Mentoring Across Generational, Racial-Ethnic, and Socio-Economic Lines

I’m so honored to share the testimony of my mentoring relationship with Mary through this excerpt from Mentor for Life:


The first time I stepped onto her porch, it was a sweltering hot summer day in Maryland. I’d been encouraged to visit the woman who lived in this house because she was offering a Bible study for young women, and that’s exactly what I needed. Although I’d been raised in the church, I was really just a young Christian at the time—only a year into a personal relationship with the Lord. I was still unsure about a lot of things, including what it even meant to be a disciple. I wanted to learn.

Me and Mary at retreat
Mary and I at a women’s retreat during my Naval Academy days.

The door opened, and Mary stepped into my life with her smile, warm hugs, homemade bread, and Snickers cookies. But she didn’t stop there. She shared the Word of God and taught me his truth. It was Mary who prayed me through some of the most difficult times in my young adult life. It was Mary who became one of my closest confidants and advisors. It was Mary who corrected my many shortcomings.

Mary was the first woman who intentionally discipled me. As a young midshipman from South Carolina attending the United States Naval Academy, I didn’t know how to cook. I rarely washed my own clothes. Aside from keeping a clean house, being hospitable, and throwing a great party, I knew little about homemaking because my mother proudly took care of those things. Her priority was to ensure that we, her children, had every opportunity to prepare academically and athletically for our futures. And while personal leadership, responsibility, and accountability were ingrained in me at a young age, I never learned certain life lessons as a child.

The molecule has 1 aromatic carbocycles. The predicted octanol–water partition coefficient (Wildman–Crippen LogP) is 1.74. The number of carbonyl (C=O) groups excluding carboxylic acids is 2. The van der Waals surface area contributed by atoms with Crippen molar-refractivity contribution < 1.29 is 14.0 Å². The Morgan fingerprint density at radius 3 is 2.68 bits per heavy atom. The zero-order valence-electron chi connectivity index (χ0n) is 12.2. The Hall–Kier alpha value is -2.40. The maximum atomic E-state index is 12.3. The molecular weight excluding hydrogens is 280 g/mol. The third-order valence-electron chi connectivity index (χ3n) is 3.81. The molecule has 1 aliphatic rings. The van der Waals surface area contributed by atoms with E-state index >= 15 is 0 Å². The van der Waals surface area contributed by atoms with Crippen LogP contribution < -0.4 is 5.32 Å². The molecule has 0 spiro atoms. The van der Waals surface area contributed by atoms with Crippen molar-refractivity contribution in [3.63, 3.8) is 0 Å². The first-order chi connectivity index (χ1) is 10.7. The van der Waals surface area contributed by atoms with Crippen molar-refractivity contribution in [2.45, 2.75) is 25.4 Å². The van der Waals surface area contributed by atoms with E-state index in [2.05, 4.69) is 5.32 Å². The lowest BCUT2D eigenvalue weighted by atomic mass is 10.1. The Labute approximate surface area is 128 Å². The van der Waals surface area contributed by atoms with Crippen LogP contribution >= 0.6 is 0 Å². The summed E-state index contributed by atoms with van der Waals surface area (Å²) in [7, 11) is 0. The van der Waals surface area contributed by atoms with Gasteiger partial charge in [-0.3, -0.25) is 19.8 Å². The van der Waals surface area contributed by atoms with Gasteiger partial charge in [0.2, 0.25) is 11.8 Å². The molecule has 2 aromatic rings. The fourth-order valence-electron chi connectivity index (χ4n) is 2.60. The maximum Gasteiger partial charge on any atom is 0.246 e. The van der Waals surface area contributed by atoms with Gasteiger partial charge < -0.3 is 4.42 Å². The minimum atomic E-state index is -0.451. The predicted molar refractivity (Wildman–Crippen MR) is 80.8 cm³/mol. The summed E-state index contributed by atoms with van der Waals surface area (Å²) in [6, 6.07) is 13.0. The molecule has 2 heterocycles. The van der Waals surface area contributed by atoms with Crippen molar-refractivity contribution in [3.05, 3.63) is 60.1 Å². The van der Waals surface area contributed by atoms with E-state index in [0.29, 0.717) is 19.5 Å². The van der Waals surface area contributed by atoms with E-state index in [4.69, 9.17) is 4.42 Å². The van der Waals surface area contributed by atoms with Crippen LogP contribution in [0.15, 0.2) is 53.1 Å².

Me Mary Tom at Wedding
Mary and her husband, Tom, attending my wedding several years later.

Mary gained wisdom from persevering through life. She was an older white woman, a former nurse, a devoted wife, and a stay-at-home mom. This mother of five (four of whom were still living at home) regularly taught women’s Bible studies, homeschooled her children, and was devoted to serving midshipmen, her church, and her community. She baked the best treats from scratch. During my visits, she would cook and I would eat. I was quite pleased with this arrangement. We were very different, and God used our differences to create opportunities for learning and to grow a beautiful relationship.

Continue reading at Christianity Today’s Her.meneutics.

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